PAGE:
Jason Castro turned down contract extension from Astros


In news that helps explain why the Astros are reportedly open to trading Jason Castro, according to Evan Drellich of the Houston Chronicle the catcher turned down their contract extension offer last offseason.

Chris Cotillo of MLB Daily Dish says the Astros offered him $10 million in guaranteed money to cover his final two arbitration-eligible seasons in 2015 and 2016, plus two option years that would have covered his first two seasons of free agency. If both options would have been picked up, Castro would have earned around $25 million over four years.

Instead he turned down the extension and struggled this season while hitting just .222 with a .651 OPS in 126 games. Of course, even after a rough year Castro is projected to make around $4 million via arbitration and, if he bounces back to his 2013 production that got him to the All-Star game, he’d then be one season away from a big payday as a 29-year-old free agent.

Red Sox employees “livid” over team pay cut plan

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Even Drellich of The Athletic reports that the Boston Red Sox are cutting the pay of team employees. Those cuts, which began to be communicated last night, apply to all employees making $50,000 or more. They are tiered cuts, with people making $50-99,000 seeing salary cut by 20%, those making $100k-$499,000 seeing $25% cuts and those making $500,000 or more getting 30% cuts.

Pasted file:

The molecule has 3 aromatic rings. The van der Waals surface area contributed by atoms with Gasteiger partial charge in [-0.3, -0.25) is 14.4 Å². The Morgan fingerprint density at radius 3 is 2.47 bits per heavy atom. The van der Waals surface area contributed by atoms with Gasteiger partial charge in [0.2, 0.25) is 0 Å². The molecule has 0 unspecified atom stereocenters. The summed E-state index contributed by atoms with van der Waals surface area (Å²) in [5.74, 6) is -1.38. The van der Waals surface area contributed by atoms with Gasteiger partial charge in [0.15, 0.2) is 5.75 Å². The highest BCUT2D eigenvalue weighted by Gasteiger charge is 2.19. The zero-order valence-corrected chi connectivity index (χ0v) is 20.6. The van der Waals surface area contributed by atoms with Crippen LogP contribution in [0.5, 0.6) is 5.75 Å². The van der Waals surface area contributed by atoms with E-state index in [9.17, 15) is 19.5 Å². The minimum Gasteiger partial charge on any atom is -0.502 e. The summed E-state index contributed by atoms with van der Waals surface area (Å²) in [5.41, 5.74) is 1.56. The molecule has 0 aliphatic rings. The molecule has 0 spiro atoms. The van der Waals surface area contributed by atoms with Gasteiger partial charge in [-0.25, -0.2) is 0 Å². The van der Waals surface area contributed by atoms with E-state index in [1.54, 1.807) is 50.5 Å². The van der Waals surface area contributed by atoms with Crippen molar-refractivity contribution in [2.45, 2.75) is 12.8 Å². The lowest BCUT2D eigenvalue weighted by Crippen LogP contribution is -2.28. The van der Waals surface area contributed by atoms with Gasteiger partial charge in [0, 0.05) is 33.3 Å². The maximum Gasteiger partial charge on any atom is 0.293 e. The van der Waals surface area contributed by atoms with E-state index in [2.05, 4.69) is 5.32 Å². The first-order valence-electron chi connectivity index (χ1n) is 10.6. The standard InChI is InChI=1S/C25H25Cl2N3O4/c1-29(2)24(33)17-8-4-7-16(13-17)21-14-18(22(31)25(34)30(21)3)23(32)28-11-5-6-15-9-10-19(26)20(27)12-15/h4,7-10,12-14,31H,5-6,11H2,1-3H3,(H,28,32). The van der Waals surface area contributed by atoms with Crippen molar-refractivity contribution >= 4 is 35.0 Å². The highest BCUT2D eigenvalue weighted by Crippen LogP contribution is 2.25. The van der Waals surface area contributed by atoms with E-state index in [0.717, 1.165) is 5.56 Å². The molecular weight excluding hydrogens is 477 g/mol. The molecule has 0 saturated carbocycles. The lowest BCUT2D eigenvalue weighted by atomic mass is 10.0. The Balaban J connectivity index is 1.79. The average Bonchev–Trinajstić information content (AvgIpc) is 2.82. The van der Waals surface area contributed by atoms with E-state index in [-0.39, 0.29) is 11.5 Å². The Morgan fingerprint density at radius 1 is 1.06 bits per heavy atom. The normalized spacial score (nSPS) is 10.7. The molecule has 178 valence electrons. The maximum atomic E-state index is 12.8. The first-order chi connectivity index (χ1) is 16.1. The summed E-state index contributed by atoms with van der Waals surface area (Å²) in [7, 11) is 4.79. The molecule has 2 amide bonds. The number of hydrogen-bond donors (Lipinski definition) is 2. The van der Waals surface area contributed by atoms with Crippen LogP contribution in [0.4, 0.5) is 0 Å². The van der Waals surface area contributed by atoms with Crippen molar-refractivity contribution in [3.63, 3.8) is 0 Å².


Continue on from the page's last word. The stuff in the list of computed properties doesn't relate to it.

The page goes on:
Drellich reported that a Red Sox employee told him that “people are livid” over the fact that those making $100K are being treated the same way as those making $500K. And, yes, that does seem to be a pretty wide spread for similar pay cuts. One would think that a team with as many analytically-oriented people on staff could perhaps break things down a bit more granularly.

Notable in all of this that the same folks who own the Red Sox — Fenway Sports Group — own Liverpool FC of the English Premier League, and that just last month Liverpool’s pay cut/employee furlough policies proved so unpopular that they led to a backlash and a subsequent reversal by the club. That came after intense criticism from Liverpool fan groups and local politicians. Sox owner John Henry must be confident that no such backlash will happen in Boston.

As we noted yesterday, The Kansas City Royals, who are not as financially successful as the Boston Red Sox, have not furloughed employees or cut pay as a result of baseball’s shutdown in the wake of the COVID-19 pandemic. Perhaps someone in Boston could call the Royals and ask them how they managed that.